There have been times in my executive leadership coaching career that I have had to help high-level leaders learn how to do precisely nothing. Stopping thought and action go contrary to what high-powered executives have been taught for decades. After all, you rise through the ranks based on action, not inaction.
But mindfulness isn’t so much about “doing nothing” as it is about being fully present in the moment, taking in who you are, what you’re doing, and meeting the moment as it presents itself to you rather than how you expect the moment to be. It sounds simple, and in some ways, it is, but be assured: meditation is one of the busy executive’s most powerful self-help tools.
It’s Not About Forcing Peace, Come What May
While meditation and mindfulness are at heart peaceful processes, in that they involve having the self-kindness to stop and examine what’s really going on in your heart and mind, they’re not about forcing peacefulness through some sort of mental extruder, even as the world burns down around you.
Regardless of how much practice you have with meditation (and it is a skill that requires practice to develop), there will simply be days when your heart and mind are having none of it. And that’s okay. There may be days when your soul is telling you that you’ll benefit more from an intense session on the elliptical trainer than you would from trying to center yourself in a chaotic or difficult situation. Listen to your soul.
Recreation and Meditation Serve Different Purposes
Nor is meditation a substitute for recreation, because both are necessary. Being in the moment by burning up the squash court with your opponent benefits you in a different way than does meditation and being in the moment to center yourself and prepare for action. It’s all about equilibrium. Too often my executive leadership coaching clients have lost perspective on what life balance really means. It can be challenging to teach the action-oriented executive the value of what looks to the outsider like “doing nothing,” but once they learn mindfulness and meditation they quickly see the value in it.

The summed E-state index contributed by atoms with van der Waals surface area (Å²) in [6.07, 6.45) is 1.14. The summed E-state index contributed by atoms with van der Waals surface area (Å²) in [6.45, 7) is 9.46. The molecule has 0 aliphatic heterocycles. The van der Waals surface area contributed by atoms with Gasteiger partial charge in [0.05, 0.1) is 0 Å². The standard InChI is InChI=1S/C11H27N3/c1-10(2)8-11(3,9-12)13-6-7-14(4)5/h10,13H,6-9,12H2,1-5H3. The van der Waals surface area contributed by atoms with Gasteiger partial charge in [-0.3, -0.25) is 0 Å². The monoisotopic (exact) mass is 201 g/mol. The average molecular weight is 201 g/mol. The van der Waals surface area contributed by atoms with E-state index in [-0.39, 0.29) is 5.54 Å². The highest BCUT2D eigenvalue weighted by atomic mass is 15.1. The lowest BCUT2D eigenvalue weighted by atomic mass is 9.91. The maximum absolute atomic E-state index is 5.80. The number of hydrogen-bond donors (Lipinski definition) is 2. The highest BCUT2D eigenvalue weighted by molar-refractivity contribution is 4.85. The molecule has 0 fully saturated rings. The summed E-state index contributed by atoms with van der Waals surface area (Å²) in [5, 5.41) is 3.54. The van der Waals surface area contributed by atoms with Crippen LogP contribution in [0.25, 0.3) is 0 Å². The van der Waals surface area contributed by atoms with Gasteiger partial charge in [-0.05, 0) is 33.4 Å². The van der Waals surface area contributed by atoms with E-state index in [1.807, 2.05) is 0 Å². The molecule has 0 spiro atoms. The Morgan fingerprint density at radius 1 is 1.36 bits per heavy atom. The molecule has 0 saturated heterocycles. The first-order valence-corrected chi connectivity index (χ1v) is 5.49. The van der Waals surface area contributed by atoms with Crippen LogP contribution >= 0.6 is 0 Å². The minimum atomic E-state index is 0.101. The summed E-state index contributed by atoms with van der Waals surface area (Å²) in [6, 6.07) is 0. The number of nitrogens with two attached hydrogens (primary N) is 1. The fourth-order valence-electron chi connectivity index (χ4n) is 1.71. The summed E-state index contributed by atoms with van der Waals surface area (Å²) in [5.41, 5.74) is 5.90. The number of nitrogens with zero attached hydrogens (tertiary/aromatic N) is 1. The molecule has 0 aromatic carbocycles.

It’s Okay to Lean into Emotions and Experience Them Honestly
Mindfulness isn’t necessarily about peace. It’s more about acceptance of what is going on in your heart and mind. Suppose you are coping with the death of a loved one. Mindfulness is about recognizing your sadness, accepting it, and seeing the value in it. If nothing else, your sadness indicates the immense value that person had in your life, and how fortunate you are for having had them in your life. Anger and other “negative” emotions have a place in mindfulness if they are at the forefront of your consciousness. Mindfulness reminds you that it is necessary to feel the emotions you genuinely feel. And taking time to acknowledge feelings as they are can make a real difference in how well you are able to go about your day.
Benefits of Meditation
Meditation confers benefits beyond simply learning to “calm down.” It can boost your resiliency and how well you cope with stress. It also boosts emotional intelligence – something that has been demonstrated through brain imaging research.
Meditation also improves creativity. Just as you can’t fill the beautiful wooden bowl with fruit until you empty it out of paper clips and junk mail, you can’t fill your mind with creative ideas until you clean the metaphorical paper clips and junk mail from it. Meditation makes an outstanding complement to brainstorming when creative solutions are called for.
Finally, it’s important that you don’t view meditation as just another task on your to-do list. It’s more fundamental than that because it opens your mind and frees you up to tackle what the day may bring. There is tremendous power in acknowledging the moment and your place in it, and the more you practice, the easier it becomes.
Mindfulness and meditation may not seem to have a place in the life of the high-powered executive, but don’t knock it until you give it a chance. I can tell you from years of executive leadership coaching experience that it can be a skill that sets leaders apart from their peers and helps them function at a higher level.